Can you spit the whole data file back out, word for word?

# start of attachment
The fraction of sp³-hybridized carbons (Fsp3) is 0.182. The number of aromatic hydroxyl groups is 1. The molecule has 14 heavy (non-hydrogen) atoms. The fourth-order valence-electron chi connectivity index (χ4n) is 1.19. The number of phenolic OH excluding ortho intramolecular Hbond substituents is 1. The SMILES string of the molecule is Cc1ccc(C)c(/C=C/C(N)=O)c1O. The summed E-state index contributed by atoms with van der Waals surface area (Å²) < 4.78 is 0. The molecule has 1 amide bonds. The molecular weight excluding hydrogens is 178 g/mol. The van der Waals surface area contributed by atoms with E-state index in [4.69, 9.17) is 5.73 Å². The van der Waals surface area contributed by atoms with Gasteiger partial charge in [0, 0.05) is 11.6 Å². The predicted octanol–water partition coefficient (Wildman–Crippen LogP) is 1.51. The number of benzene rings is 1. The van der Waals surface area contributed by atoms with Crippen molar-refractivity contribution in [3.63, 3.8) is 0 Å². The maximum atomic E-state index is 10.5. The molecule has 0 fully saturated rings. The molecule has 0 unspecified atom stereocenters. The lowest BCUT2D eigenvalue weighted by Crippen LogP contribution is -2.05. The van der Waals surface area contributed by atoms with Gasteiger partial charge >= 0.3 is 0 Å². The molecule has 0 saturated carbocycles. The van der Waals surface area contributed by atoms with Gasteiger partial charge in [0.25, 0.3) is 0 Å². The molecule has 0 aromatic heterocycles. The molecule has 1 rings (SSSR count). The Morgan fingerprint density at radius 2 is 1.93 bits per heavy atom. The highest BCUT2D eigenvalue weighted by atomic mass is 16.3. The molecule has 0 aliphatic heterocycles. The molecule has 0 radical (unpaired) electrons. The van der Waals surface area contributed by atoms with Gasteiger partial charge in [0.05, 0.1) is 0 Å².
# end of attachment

The fraction of sp³-hybridized carbons (Fsp3) is 0.182. The number of aromatic hydroxyl groups is 1. The molecule has 14 heavy (non-hydrogen) atoms. The fourth-order valence-electron chi connectivity index (χ4n) is 1.19. The number of phenolic OH excluding ortho intramolecular Hbond substituents is 1. The SMILES string of the molecule is Cc1ccc(C)c(/C=C/C(N)=O)c1O. The summed E-state index contributed by atoms with van der Waals surface area (Å²) < 4.78 is 0. The molecule has 1 amide bonds. The molecular weight excluding hydrogens is 178 g/mol. The van der Waals surface area contributed by atoms with E-state index in [4.69, 9.17) is 5.73 Å². The van der Waals surface area contributed by atoms with Gasteiger partial charge in [0, 0.05) is 11.6 Å². The predicted octanol–water partition coefficient (Wildman–Crippen LogP) is 1.51. The number of benzene rings is 1. The van der Waals surface area contributed by atoms with Crippen molar-refractivity contribution in [3.63, 3.8) is 0 Å². The maximum atomic E-state index is 10.5. The molecule has 0 fully saturated rings. The molecule has 0 unspecified atom stereocenters. The lowest BCUT2D eigenvalue weighted by Crippen LogP contribution is -2.05. The van der Waals surface area contributed by atoms with Gasteiger partial charge >= 0.3 is 0 Å². The molecule has 0 saturated carbocycles. The van der Waals surface area contributed by atoms with Gasteiger partial charge in [0.25, 0.3) is 0 Å². The molecule has 0 aromatic heterocycles. The molecule has 1 rings (SSSR count). The Morgan fingerprint density at radius 2 is 1.93 bits per heavy atom. The highest BCUT2D eigenvalue weighted by atomic mass is 16.3. The molecule has 0 aliphatic heterocycles. The molecule has 0 radical (unpaired) electrons. The van der Waals surface area contributed by atoms with Gasteiger partial charge in [0.05, 0.1) is 0 Å².